Technology Review honors the ten winners of the Innovators under 35 competition and presents their ideas for the future. A four-member jury awarded Dr. Daniel Leidner for his work in the field of artificial intelligence in robotics. He works at the German Aerospace Center (DLR) with the humanoid robot Rollin’ Justin on the research projects METERON and SMiLE.
Daniel Leidner, 32 and a scientist at the DLR Institute of Robotics and Mechatronics, accepted the award in Berlin on September 6, 2019. For six years, Technology Review Germany has organized the Innovators under 35 competition to find the best ideas of young people.
The interview (excerpt) with our winner:
The research projects you are mainly involved in are called METERON and SMiLE – what are they about?
The two projects combine the idea of controlling robots via a tablet or a smartphone. What was originally intended for astronauts like Alexander Gerst on board the International Space Station with METERON has proven to be extremely intuitive. Therefore, we will now investigate how the findings gained in service robotics can be used for people in life situations with limitations (SMiLE).
Daniel, you taught robots to act autonomously. How did you get the idea?
Autonomy is the chief prerequisite for future robots to help us with dangerous, repetitive and difficult tasks. When I wrote my Master’s thesis at DLR, Justin was only able to do simple tasks following predefined sequences. It was clear that Justin would have to become more independent to be helpful in space and in everyday life.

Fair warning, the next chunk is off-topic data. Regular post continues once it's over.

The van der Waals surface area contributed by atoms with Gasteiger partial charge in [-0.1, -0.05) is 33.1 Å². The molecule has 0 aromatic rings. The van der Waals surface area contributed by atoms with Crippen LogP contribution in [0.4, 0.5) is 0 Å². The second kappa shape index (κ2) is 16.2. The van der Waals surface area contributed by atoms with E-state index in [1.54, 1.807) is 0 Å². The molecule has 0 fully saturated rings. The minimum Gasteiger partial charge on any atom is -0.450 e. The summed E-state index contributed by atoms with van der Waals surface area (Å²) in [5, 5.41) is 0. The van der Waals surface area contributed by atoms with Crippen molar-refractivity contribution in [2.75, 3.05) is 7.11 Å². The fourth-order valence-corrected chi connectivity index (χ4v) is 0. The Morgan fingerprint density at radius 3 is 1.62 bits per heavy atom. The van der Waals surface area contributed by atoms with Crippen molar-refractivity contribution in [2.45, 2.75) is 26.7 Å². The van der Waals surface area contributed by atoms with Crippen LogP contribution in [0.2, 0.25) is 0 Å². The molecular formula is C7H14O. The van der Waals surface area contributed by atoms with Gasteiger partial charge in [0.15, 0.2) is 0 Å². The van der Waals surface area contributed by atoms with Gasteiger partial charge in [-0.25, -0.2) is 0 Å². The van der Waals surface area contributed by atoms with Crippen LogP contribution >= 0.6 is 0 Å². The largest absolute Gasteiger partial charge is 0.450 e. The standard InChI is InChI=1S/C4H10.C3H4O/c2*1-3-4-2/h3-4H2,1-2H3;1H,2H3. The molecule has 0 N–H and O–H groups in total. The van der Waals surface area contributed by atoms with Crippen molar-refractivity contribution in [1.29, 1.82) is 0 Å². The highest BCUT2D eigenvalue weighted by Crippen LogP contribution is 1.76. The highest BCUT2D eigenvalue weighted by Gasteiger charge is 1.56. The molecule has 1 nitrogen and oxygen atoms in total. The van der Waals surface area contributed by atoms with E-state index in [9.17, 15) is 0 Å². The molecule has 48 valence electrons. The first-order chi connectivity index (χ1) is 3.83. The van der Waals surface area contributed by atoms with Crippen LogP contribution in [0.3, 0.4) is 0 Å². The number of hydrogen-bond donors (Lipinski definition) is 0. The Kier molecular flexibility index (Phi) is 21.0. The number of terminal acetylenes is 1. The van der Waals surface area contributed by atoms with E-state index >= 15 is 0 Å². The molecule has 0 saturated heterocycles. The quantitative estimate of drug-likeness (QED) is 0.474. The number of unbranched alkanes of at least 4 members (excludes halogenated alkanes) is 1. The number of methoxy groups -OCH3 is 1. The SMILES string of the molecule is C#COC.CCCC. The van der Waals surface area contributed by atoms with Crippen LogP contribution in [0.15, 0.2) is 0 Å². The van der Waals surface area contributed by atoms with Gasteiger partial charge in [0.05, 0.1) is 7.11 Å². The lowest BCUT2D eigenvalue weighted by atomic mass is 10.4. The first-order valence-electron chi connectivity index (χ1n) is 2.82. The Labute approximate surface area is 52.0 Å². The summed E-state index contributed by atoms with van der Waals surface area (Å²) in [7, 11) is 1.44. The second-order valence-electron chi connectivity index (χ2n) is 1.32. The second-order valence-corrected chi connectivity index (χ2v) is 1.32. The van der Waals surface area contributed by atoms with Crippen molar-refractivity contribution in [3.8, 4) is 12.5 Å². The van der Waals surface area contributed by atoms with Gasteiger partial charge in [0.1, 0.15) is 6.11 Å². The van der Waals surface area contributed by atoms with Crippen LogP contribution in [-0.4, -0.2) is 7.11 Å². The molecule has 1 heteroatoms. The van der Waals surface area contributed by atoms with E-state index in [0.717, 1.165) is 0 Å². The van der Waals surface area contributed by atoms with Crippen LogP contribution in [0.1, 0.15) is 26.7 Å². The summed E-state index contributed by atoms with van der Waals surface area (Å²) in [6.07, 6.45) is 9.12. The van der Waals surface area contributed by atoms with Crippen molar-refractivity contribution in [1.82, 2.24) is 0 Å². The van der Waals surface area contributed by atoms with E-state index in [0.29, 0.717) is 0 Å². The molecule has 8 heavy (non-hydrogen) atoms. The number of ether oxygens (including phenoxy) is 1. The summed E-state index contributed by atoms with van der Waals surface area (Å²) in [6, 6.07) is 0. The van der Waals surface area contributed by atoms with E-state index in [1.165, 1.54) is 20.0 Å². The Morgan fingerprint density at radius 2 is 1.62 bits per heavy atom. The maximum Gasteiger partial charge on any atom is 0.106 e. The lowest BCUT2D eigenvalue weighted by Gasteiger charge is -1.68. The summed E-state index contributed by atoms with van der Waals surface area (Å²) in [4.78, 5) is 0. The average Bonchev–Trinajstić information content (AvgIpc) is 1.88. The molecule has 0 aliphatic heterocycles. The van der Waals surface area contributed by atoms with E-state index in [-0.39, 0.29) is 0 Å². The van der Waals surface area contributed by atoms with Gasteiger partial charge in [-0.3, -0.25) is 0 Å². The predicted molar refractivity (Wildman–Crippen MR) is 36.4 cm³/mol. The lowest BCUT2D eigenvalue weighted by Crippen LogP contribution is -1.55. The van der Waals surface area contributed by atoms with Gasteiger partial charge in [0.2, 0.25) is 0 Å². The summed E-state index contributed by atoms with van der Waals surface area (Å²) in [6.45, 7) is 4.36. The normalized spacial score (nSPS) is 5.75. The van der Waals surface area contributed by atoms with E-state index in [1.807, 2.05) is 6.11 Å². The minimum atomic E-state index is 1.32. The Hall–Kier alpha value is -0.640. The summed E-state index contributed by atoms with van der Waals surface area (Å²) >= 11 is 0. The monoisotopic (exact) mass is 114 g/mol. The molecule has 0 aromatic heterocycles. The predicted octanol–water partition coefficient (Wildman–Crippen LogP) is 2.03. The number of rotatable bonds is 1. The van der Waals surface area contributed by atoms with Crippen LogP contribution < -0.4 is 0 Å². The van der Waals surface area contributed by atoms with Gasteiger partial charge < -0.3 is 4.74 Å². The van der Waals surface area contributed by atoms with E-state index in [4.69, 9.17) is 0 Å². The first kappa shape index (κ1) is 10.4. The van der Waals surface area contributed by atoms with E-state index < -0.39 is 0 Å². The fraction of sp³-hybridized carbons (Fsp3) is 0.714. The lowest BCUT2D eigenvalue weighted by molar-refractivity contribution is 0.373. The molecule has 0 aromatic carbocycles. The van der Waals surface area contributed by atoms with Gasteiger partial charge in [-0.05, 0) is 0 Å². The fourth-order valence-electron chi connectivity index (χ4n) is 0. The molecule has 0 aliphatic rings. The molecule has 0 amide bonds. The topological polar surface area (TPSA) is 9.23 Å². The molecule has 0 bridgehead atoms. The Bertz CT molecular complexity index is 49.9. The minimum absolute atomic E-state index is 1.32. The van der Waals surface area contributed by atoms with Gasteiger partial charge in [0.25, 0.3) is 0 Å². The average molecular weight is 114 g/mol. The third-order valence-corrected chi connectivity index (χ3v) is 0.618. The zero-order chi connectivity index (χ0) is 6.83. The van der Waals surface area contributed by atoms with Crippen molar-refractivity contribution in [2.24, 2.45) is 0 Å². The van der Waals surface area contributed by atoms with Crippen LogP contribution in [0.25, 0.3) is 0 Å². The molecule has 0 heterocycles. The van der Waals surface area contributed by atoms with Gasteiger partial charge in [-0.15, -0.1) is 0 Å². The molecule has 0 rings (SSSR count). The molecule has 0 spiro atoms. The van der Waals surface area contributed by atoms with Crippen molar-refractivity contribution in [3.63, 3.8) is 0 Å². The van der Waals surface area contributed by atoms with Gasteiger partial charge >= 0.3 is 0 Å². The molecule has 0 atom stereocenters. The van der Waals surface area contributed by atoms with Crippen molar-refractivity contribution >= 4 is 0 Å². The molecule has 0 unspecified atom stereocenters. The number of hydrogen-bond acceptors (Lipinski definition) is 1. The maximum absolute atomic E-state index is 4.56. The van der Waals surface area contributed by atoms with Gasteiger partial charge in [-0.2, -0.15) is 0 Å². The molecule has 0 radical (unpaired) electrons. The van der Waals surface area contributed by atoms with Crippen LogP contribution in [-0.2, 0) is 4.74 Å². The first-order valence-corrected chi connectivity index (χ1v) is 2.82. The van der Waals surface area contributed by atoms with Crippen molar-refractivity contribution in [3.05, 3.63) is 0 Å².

How do you teach Rollin’ Justin the key tasks? Where’s the AI? And what is the robot able to do?
Justin’s artificial intelligence is based on a knowledge base that manages interaction patterns for known objects. Semantic planning allows the robot to act autonomously with this information; the crew only has to transmit abstract commands using a tablet app. Last August, the German astronaut Alexander Gerst used this method to solve the most complex tasks to date, which had previously been carried out in cooperation with a remote-controlled robot. Not only was Gerst able to clean a solar panel and mount an antenna, his robotic colleague even allowed him to exchange a burnt-out service module – without any training for such emergencies.
This is just an excerpt from the interview. The complete interview will be available on the central DLR website on September, 9, 2019.